News & Politics

R-Rated Pot: Tame Meryl Streep Movie Got Smacked with 'High' Rating

The rating for 'It's Complicated' has kicked up dust in Hollywood, with movie bloggers starting blistering attacks on the M.P.A.A. for being out of touch.

From the NYT: "...[T]here is no violence in It’s Complicated, and the bedroom scenes are decidedly tame by contemporary standards. Instead, the R rating — which experts say could limit the box-office potential of the Universal Pictures film — comes largely from a sequence in whichSteve MartinandMeryl Streepsmokemarijuana."


The rating has kicked up dust in Hollywood, with movie bloggers starting blistering attacks on the M.P.A.A. for being out of touch. The marijuana lobby is equally miffed. “This is an absurd ruling rooted in old cultural thinking,” said Allen St. Pierre, executive director of the National Organization for the Reform of Marijuana Laws. Universal and Mr. Martin unsuccessfully appealed, seeking a PG-13 rating.

Conservative groups, meanwhile, find themselves in the rare position of cheering the ratings system instead of condemning it. Dan Isett, director of public policy for the Parents Television Council, which also monitors movies, said “It’s Complicated” was a “rare instance” of the board getting a rating correct.

“The last I checked, smoking pot was still illegal, illicit behavior,” he said. “Too often material gets rated lower than it should be.”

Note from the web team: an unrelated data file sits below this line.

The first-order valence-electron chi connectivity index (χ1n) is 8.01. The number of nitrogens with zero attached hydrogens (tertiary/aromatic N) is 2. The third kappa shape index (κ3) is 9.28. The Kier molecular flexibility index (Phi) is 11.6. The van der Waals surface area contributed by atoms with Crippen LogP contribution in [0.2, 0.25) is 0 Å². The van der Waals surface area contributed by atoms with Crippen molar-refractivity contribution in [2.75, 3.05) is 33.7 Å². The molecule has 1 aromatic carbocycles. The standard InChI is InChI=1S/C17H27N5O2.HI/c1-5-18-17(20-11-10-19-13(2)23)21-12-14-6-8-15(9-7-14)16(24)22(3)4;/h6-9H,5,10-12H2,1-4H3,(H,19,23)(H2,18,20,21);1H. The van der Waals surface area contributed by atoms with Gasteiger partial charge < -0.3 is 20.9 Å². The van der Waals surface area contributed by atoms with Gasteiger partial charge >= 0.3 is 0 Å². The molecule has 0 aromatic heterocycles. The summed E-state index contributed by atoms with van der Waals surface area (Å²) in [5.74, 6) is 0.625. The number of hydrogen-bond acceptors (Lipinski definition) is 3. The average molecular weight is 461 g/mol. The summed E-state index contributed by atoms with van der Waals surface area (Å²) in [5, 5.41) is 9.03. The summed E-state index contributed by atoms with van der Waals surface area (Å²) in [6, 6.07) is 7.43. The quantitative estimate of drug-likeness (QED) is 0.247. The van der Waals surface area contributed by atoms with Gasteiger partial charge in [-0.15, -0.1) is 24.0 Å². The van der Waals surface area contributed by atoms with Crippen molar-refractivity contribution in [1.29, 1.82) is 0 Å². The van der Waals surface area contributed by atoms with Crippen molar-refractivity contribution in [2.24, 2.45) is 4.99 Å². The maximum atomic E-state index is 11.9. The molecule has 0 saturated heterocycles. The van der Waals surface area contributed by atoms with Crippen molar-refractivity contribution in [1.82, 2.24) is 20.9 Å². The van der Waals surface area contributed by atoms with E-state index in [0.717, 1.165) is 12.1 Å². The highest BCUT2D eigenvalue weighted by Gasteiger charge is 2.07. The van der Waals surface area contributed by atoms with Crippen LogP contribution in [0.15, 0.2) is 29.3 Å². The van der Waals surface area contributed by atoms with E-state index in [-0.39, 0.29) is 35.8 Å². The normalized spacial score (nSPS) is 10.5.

Figuring prominently in the brouhaha are other depictions of marijuana in cinema, particularly the scene in the 1980 comedy “9 to 5” showingDolly Parton,Jane FondaandLily Tomlingetting high and raiding the refrigerator. Its rating was PG.

“This demonstrates a real hilarity and inconsistency, especially given how far the medical marijuana movement has come,” said Martin Kaplan, the director of theNorman LearCenter for the study of entertainment and society at theUniversity of Southern California.

The rumpus comes amid informal discussion about tweaking the ratings formula, particularly where R is involved. The M.P.A.A., a trade organization financed by the major studios, has ruminated about dividing the R rating into new categories. Already, the industry refers informally to movies that are “soft R” or “hard R.”

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